The best UHaul enclosed trailer to tow Super Tenere

Discussion in 'Equipment' started by dmitriocean, Jan 17, 2014.

  1. dmitriocean

    dmitriocean n00b

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    Hi guys! I just bought 13 Super Tenere out of state. I'm wondering if anyone knows the best size of U-Haul enclosed trailer I should rent for the task. Thank you.
    #1
  2. rustynut2

    rustynut2 Been here awhile

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    Don't tell uhaul you are moving a bike, they wont rent you an enclosed trailer. They have motorcycle trailers with tie downs, open trailer.
    #2
  3. dmitriocean

    dmitriocean n00b

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    Thanks. Good to know.
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  4. CafeRacer99

    CafeRacer99 Been here awhile

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    Not sure what size, the smallest that fits it I suppose. But I have a suggestion, which I stole from some guys I met on the road.

    There is no way to tie down a bike to the floor in an enclosed Uhaul. The only tie down points are on the walls, and they don't look very sturdy.

    Bring a socket set. Take the Uhaul to an Ace Hardware before you pick up the bike. There are bolts in the floor that you can unscrew. Take one into the Ace and find either eye-bolts that match size and threading, or failing that, a bolt down ring. If you get rings, you may need to buy longer bolts. Bolts and rings are cheaper than ripping out the side tie down rails on a Uhaul.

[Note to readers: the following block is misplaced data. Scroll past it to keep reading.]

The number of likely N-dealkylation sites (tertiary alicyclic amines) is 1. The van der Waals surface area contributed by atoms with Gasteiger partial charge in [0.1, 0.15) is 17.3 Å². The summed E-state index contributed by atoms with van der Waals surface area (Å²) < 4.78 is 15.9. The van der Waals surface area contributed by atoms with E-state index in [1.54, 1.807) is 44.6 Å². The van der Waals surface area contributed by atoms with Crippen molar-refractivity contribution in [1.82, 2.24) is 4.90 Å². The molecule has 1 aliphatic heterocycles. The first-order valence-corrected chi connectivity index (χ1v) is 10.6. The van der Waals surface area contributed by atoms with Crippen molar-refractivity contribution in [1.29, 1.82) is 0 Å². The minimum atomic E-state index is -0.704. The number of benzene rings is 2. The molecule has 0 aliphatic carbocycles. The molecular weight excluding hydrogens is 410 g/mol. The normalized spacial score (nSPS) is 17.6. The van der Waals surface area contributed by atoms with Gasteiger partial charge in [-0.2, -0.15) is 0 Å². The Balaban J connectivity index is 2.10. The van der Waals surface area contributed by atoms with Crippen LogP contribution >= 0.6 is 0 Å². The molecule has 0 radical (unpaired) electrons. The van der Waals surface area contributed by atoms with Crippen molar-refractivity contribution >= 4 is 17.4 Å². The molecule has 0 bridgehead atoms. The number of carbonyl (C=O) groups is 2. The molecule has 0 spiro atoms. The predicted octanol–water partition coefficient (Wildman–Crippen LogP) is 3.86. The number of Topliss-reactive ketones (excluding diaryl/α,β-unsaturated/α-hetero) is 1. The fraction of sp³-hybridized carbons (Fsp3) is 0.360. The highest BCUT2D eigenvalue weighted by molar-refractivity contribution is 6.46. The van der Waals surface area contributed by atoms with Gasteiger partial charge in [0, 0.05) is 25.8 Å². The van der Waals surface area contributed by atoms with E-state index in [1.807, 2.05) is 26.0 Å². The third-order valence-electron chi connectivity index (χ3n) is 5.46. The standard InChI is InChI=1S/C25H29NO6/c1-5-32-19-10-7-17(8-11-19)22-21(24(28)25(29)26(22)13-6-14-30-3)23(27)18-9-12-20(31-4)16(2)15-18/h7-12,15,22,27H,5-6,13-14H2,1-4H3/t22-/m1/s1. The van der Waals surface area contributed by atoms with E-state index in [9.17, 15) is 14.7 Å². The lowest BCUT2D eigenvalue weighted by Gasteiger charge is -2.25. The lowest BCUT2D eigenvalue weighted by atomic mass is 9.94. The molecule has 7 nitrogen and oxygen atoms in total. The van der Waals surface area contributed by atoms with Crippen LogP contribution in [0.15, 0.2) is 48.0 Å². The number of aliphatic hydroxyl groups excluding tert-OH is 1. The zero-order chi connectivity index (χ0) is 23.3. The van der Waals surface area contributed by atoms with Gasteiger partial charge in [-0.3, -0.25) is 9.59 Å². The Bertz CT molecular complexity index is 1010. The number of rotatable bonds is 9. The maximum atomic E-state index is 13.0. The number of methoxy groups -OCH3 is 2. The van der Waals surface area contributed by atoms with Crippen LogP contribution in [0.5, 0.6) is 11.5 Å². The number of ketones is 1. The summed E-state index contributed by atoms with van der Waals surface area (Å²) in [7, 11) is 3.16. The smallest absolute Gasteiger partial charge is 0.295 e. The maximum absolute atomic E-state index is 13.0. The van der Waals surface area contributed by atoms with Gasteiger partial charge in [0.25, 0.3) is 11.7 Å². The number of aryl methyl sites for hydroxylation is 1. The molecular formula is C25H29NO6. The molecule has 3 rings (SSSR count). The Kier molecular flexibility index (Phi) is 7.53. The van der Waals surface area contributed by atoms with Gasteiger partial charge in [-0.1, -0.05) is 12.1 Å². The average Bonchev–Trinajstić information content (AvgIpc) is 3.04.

Or just rent the motorcycle trailer. Although they can be hard to find and you need to drive a vehicle out there.

    Good luck!
    #4
  5. SpeedyK

    SpeedyK Lone Rider

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    I've moved a motorcycle in an enclosed uhaul trailer several times, once over 2000 miles.

    I get a 5 x 8, they have more headroom than the "larger" ones, check the specs on uhaul's page to see if your bike will fit. You may have to do a mirror delete and a bar drop. That trailer has d-rings at each corner of the floor, at least the ones I rented did. Go have a look at one.

    The major hurdle; the floor is not grippy, so over bumps the front wheel will want to skip around, which could precipitate events.

    I take two 2x8x8's along; one for me, one for the bike. I slide those in alongside when she's on and tied, they will end right at the door. You could also buy some 2-by and make a front-wheel locator by wedging them in side-to-side along the front, leave some relief for the d-rings, say 3x3. Or wedge the 2x8's against somehow.

    However you do it, check frequently, at least every rest stop and gas up. I once had a feeling and stopped and saved the day. If the wheel gets too far over you'll have some explaining to do if the handlebar gets through a wall. It seems to settle in a bit over time, maybe the rubber builds up a bit on the floor there. You can drive the trailer with the door open for a bit on the way to returning it, to ventilate.
    #5
  6. XFanMan

    XFanMan Been here awhile

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  7. p51bombay